Dr Shankardev Saraswati: Every human being is limited and all teaching is limited. And probably the most critical thing to come out of this particular question you asked me is listen to everybody, but look within yourself and find the answer for yourself. ‘Cause you’re gonna find your own truth, you’re probably gonna write a book and you’re probably gonna add to the confusion, and that’s all good.
Dr Ron Ehrlich: Yeah. You’ve been teaching meditation for many years. Do you personalize, can you talk to somebody and hear their story and look at them and think of them as a certain, say, “I think this form of meditation, the use of a mantra would be powerful for you, but for you, it may not be”?
Dr Shankardev Saraswati: Yeah.
Dr Ron Ehrlich: Are you able to do that as a teacher, do you feel you-
Dr Shankardev Saraswati: I think so.
Dr Ron Ehrlich: Yeah, yeah. Well, I assumed so, but can you give us some insight?
Dr Shankardev Saraswati: Yeah, sure.
Dr Ron Ehrlich: How do you make that call?
Dr Shankardev Saraswati: Again, it’s like any profession, you learn all the tools of your trade. This also leads back to what you were saying before. Some systems have only one technique. For example, TM, transcendental meditation, just uses a mantra, that’s it. And they do have some other techniques, more advanced.
Dr Ron Ehrlich: That has now morphed into a, they call it Vedic do they, or is that a different one again?
Dr Shankardev Saraswati: There are branches. There are branches of the tree, yeah. They pass on a style, kind of comes out of a certain Buddhist tradition of meditation, only uses mindfulness and they’re anti-mantras as a general … Some of their branches, some of their schools will say, “Just do mindfulness. Just sit quietly.” And that’s a technique, and that’s an approach, and that’s valid within that school.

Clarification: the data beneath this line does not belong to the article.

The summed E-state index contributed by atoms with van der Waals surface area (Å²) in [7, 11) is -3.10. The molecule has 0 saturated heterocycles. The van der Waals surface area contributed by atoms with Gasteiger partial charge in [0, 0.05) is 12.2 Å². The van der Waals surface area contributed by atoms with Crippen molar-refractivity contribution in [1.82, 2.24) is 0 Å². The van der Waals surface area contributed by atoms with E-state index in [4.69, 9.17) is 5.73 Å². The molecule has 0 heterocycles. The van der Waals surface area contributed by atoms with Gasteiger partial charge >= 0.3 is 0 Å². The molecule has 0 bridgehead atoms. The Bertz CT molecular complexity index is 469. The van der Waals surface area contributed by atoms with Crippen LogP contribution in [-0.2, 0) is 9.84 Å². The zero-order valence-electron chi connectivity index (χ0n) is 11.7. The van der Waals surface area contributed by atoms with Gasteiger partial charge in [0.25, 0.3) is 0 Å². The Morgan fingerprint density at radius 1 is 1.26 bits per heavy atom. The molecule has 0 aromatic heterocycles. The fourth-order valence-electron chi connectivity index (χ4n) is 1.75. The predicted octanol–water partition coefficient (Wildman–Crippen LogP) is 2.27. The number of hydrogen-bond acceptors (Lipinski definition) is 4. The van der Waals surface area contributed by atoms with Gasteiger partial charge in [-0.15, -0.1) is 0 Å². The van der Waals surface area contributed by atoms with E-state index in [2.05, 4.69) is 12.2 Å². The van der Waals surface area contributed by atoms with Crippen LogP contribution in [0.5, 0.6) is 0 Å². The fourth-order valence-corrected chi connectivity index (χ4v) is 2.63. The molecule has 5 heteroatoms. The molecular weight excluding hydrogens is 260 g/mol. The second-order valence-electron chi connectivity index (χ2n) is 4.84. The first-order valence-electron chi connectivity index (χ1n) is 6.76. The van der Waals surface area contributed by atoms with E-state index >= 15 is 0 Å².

Dr Shankardev Saraswati: So, you do have multiple different approaches to meditation. Look, for example, you can divide meditation into passive and active. Passive you just sit quietly and observe your mind or observe your thoughts, or open your eyes and just look out into space which is a Buddhist technique. Or you’ve got active techniques in which you create a visualization, you use breathing, you’re actively trying to change the state of your being.
Dr Shankardev Saraswati: So, as a yoga therapist, psychotherapist dealing with mental illness or with physical illness, I would advise people to use certain techniques that enable change, enable an intervention that moves them from a state of suffering of health and well-being as quickly as possible.
Dr Shankardev Saraswati: And then, depending on their nature, so if they’re very emotional then we work with one way if they’re very intellectual another. Some people are very active, they don’t like to sit still. They can’t sit, so we need to find a meditation that suits their personality, and we can just take different tools.
Dr Ron Ehrlich: Is this part of assessing? ‘Cause what I was gonna say that I’m finding rather interesting and exciting actually about this, is that meditation which moves towards unblocking of the chakras and increasing our, all those six points, which are clearly in a well-balanced body, is a really interesting goal to aim for.
Dr Ron Ehrlich: Whereas if meditation is about just sitting still for 20 minutes and being quiet, well, my mind, and I think, “Yeah, okay, no, no, it’s good. Maybe this is just a question of practice,” and it is.
Dr Ron Ehrlich: But if when I get really good at this step then I can move to the deeper step of exploring my chakras, that peaks my interest even more. Because I’m kind of, maybe I’m just goal-oriented or something, but I think, “Wow, this always explains how powerful meditation can be.”
Dr Shankardev Saraswati: Yeah. And it’s a very intelligent strategy to think about how do we apply these things in a way that keeps us moving towards, on the spectrum away from illness, through to optimal health.
Dr Shankardev Saraswati: So, basically what happens is most people start off with a short practice. I have business people come to me. I give them a 10-minute meditation.
Dr Ron Ehrlich: I was gonna ask about time.
Dr Shankardev Saraswati: 10 minutes, plenty. That’s a minimum for me. You can take a breath and relax a little bit, but to meditate you need at least 10 minutes. Then what I tell my patients is that, if they wanna progress on the path that suggested towards greater well-being, that they add 10-minute increments, or maybe five minutes at first and then 10 minutes. And each 10-minute increment gives you a little bit more depth, takes you a bit deeper.
Dr Shankardev Saraswati: And the majority of people will go to 20 minutes or 30 minutes. 20 minutes is I think, in a busy world that’s pretty good. And they’ll get tremendous benefits from that and that’s all they’ll need.